Their thoughts instantly passed to the goals only by your best. But in painting model : the teacher's manner, his words, remember that the best is never in the eye, invested her with mystery, with fascina- for the eye can only perceive, the eye can tion. His countenance lighted up won- only direçt; and the best is never in the derfully as he went on:

hand, for the hand can only measure, the "She is not a professional; she has never hand can only move. In painting the posed. In asking me to engage her she best comes from emotion. You may lack proffered barely the explanation which eyes and be none the poorer in character; she seemed to feel due herself.

you may lack hands and be none the this explanation over to you because she poorer in character; but whenever in life wished, I think, that you also should not you lack any great emotion, you are the misunderstand. It is the fee, then, that poorer in everything. And so in painting is needed, the model's wage; she has felt you can fail after the eye has gained all the common lash of the poor. Plainly necessary knowledge, you can fail after here is some one who has stepped down your hand has received all necessary trainfrom her place in life, who has traveled ing, either because nature has denied you far outside her inclinations, to raise a the foundations of great feeling, or because, small sum of money. Why she does so is having these foundations, you have failed of course her own affair. But the spirit to make them the foundations of your in which she does so becomes our affair, work. because it becomes a matter of expression. “But among a hundred models there This self-sacrifice, this ordeal which she might not be one such. Actually in the voluntarily undergoes to gain her end, world, among the thousands of people we gives her a look, it shows in her face; and meet, how few stir in us our best, force us if while she poses, you should be fortunate to our best! It is the rarest experience of enough to see this look, along with even our lifetimes that we meet a man or a finer things, greater things, it will be the woman who literally drives us to the realiaim of your art to catch them all upon zation of what we really are and can your canvases-if you can."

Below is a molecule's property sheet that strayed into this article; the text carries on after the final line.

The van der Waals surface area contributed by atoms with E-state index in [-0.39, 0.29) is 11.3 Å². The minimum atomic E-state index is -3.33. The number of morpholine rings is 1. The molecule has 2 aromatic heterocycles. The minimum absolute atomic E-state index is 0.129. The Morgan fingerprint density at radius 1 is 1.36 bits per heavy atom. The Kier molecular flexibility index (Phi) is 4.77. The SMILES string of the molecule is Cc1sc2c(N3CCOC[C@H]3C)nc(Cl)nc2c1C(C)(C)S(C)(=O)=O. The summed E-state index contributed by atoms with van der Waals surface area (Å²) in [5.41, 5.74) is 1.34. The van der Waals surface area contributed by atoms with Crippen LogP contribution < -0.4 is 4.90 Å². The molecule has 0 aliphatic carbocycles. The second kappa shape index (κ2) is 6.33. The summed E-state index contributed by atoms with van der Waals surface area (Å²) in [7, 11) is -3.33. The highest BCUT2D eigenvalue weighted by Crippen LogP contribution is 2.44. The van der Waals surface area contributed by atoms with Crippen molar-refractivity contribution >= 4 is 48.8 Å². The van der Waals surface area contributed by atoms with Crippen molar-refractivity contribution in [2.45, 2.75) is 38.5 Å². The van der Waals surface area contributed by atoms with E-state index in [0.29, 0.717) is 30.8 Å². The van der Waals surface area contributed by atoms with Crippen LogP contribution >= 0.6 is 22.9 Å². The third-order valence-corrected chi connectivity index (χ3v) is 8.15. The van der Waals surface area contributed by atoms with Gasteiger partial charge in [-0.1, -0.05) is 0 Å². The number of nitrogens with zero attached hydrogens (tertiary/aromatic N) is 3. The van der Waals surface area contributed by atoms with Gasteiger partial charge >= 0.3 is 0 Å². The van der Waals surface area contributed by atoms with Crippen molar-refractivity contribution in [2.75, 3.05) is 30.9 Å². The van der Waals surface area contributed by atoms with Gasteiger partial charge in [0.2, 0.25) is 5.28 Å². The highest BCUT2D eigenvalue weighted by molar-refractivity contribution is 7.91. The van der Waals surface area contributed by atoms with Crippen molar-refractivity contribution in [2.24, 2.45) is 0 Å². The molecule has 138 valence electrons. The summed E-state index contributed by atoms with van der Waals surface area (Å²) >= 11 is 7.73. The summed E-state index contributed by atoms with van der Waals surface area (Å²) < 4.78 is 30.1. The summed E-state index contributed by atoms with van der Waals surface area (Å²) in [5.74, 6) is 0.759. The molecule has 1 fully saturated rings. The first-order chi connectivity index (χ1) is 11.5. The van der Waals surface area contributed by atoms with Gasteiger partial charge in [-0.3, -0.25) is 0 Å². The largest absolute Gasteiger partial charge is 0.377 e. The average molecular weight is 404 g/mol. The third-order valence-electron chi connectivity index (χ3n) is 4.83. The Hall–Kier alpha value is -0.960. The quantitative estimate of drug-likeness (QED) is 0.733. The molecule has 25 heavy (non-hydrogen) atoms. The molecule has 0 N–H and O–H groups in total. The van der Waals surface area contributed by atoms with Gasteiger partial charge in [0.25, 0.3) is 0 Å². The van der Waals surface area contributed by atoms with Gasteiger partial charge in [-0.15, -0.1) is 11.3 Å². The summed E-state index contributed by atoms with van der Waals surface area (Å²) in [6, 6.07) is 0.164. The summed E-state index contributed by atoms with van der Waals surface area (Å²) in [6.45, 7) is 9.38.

really do. What we all most need for He smiled on them with a kind of fos- our careers is one who can liberate within tering challenge to their over-confident us that lifelong prisoner whose doom it is impulses and immature art.' But he had to remain a captive until someone else not yet brought out what most he had in sets it free-our best. For we can never

I turn

set our best free by our own hands; that der forces came forth, eager to serve, to must always be done by another."

obey. He added a few particulars: They were listening to him with a "For a while after she is posed you will startled first-hand recognition of their in- no doubt see many different expressions most selves. He was now ready to drive pass rapidly over her face. This will be home his point about the waiting stranger: a new and painful experience to which she

“I am going to introduce to you, then, will not be able to adapt herself at once. a model who beyond all the others you She will be uncomfortable, she will be have worked with will liberate in you awkward, she will be embarrassed, she your finer selves. It is a rare opportunity. will be without her full value. But I Do not thank me. I did not find her. think from what I have discovered that Life's storms have driven her violently she will soon grow oblivious to her suracross the landscape of the world against roundings. They will not overwhelm her; the walls of the art school; we must see she will overwhelm them. She will soon to it at least that she be not bruised while forget you and me and the studio; the one it remains her shelter, her refuge. Who ruling passion of her life will sweep back she is, what her life has been, where she over her; and then out upon her features comes from, how she happens to arrive will